FOR RELEASE: Tuesday, September 7, 2010
TITANS IN TORONTO IV FUNDRAISING DINNER READY TO ROLL
Titans in Toronto IV, a fundraising dinner for the Pro Wrestling Hall of Fame (http://www.pwhf.org), is set to roll in just two weeks. Some great names from years gone past are committed to attending the September 18th dinner.
“For me, it’s always fun to have some new names come out to the dinner,” said SLAM! Wrestling Producer Greg Oliver, one of the event’s organizers. “There is magic in the air when old friends see each other after so many years.”
New attendees to the dinner include former AWA World champion Rick Martel, international superstar Tiger Jeet Singh, former WWE star Tiger Ali Singh, Phil Watson, son of the Canadian icon Whipper Billy Watson, former WWE referee Jim Korderas, Dominic Denucci, former World Midget champion Frenchy Lamont, and Jim Freedman, author of the acclaimed book Drawing Heat.
The dinner, to be held at The Factory, 34 Futurity Gate (Dufferin and Steeles in Vaughan), on Saturday, September 18th, with a 6 p.m. cocktail hour, is the fourth fundraising dinner to happen in Toronto. Previous dinners, in 2004, 2006, and 2008, were tremendously well received and raised well-needed funds for the Pro Wrestling Hall of Fame in Amsterdam, NY. Each ticket costs $65, with roughly half of the money going to the Hall.
“I am glad to hear that we will be seeing some new faces this year; I want to thank all involved for making this the best fundraiser for the Professional Wrestling Hall of Fame outside of the Induction Weekend,” said Pro Wrestling Hall of Fame founder Tony Vellano.
The twin brothers, Jian and Page Magen, are key figures behind the scene at the dinner, using their experience running events as well as their love for professional wrestling.
“It’s a chance for us to give back to a business that has entertained us through the years,” said Jian Magen.
Confirmed names for the Titans in Toronto dinner include:
– Rick Martel was an international star who was AWA World champion in the mid-’80s, before moving to the WWF, later becoming the bad guy, “The Model.”
– Tiger Jeet Singh is still an icon in Japan, and was one of that country’s most feared wrestlers in the 1970s and 1980s. A new school in his hometown of Milton, Ontario, was recently named in his honor for his work in the community.
– Dominic Denucci came to Montreal from Italy as a young man, learned the wrestling business, and traveled the world plying his trade, hero to millions.
– Phil Watson is the son of the Canadian icon Whipper Billy Watson. He wrestled for decades, trained many wrestlers, and runs the Canadian Half-Pints basketball team.
– Tiger Ali Singh followed in his father’s footsteps and was a star in the WWF in the late 1990s, and, like his father, after his career, he became a pillar of the community in Milton.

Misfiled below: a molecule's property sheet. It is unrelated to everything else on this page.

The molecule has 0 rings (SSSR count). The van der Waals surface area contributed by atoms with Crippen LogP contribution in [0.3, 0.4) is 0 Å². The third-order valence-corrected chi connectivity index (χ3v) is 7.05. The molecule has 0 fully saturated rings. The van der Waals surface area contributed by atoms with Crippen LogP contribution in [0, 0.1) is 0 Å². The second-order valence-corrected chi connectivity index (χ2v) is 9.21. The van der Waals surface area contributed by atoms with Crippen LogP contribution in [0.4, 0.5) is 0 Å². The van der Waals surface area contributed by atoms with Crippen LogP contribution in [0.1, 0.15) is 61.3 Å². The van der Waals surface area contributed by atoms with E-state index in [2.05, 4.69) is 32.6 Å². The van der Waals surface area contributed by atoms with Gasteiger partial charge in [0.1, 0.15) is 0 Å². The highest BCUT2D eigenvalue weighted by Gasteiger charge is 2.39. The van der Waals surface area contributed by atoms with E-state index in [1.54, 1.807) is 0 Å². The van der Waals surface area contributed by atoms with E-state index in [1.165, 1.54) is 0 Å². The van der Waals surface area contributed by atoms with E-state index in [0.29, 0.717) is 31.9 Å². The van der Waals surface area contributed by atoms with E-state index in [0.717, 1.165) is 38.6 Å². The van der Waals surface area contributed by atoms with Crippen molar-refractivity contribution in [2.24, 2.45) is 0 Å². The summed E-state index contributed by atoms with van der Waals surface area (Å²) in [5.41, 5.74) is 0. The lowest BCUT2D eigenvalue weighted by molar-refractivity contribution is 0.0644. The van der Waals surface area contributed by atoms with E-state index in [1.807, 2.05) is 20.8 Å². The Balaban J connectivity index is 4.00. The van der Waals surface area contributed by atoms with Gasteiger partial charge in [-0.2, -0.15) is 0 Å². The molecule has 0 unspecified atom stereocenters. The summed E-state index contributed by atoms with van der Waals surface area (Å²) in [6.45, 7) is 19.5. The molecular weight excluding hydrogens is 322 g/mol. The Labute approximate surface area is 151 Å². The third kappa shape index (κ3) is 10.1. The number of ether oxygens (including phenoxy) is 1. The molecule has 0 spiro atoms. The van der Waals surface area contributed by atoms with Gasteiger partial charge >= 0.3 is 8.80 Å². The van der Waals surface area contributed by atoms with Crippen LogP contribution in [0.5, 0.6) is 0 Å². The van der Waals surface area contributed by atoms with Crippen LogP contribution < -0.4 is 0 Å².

– The man in the striped shirt, former WWE referee Jim Korderas, was a regular at Maple Leaf Gardens shows until convincing the right people to give him a try. He worked for the WWF for over 20 years.
– Frenchy Lamont was recognized as the World Midget champion in the 1970s, and still dons the tights on occasion to compete.
– In Drawing Heat, published first in 1988, and recently re-released, author Jim Freedman explores the way professional wrestling is a part of the culture in Ontario, focusing primarily on “Bearman” Dave McKigney and The Sheik.
– The Sensational, Intelligent Destroyer (Dick Beyer) is a member of the Pro Wrestling Hall of Fame (Class of 2005). A star wrestler and football player at Syracuse, Beyer became one of the most famous masked men in wrestling history.
– “No Class” Bobby Bass was a hated man, from the Maritimes to British Columbia.
– The Scotsman Duncan McTavish was a major star in Montreal and British Columbia, and achieved much success raising racehorses as well.
– “Wolfman” Willie Farkus is one of the names making his fourth straight appearance. The native of Hungary headlined Madison Square Garden against Bruno Sammartino.
– Big Mac is a fixture in Ontario wrestling, driving a ring around, but he also had a successful career in the ring as well.
– Jet Star was a veteran of the Bearman circuit around Ontario.
– Tim Gerrard was a solid underneath talent during the glory days of Maple Leaf Wrestling in the late 1970s and early 1980s.
– Known today as “The People’s Uncle” for his more famous nephew, The Rock, Ricky “Soulman” Johnson wrestled for decades as well, including alongside his brother, Rocky Johnson.
– Gino Brito’s contributions to the history of pro wrestling are often overlooked. His father and uncle were wrestlers, and Brito helped his dad start midget wrestling. He later became a star wrestler himself, and a promoter in Montreal.
– Peppi Dipasquale was a regular talent around Buffalo and Pittsburgh in the 1970s and into the 1980s, and was a well-respected hockey trainer.
– “Dangerous” Dan Gervais still dons the tights on occasion when called upon near his Ottawa home, almost 20 years removed from his time in International Wrestling.
– Farmer Pete is a veteran of the midget wrestling scene and a regular with Phil Watson’s Canadian Half-Pints basketball team.
– Andy Stephanidies, the son of the late wrestler, Ali Bey, is another key figure in the Titans in Toronto dinners. Having grown up around wrestlers and wrestling, it’s a chance to see a few old friends and keep his father’s memory alive.
Tickets still remain for the dinner, but are going fast, so book your ticket soon. Orders can be placed through the phone, at 905-513-6464, with a Visa, or via Paypal at http://slam.canoe.ca/Slam/Wrestling/titans-in-toronto.html.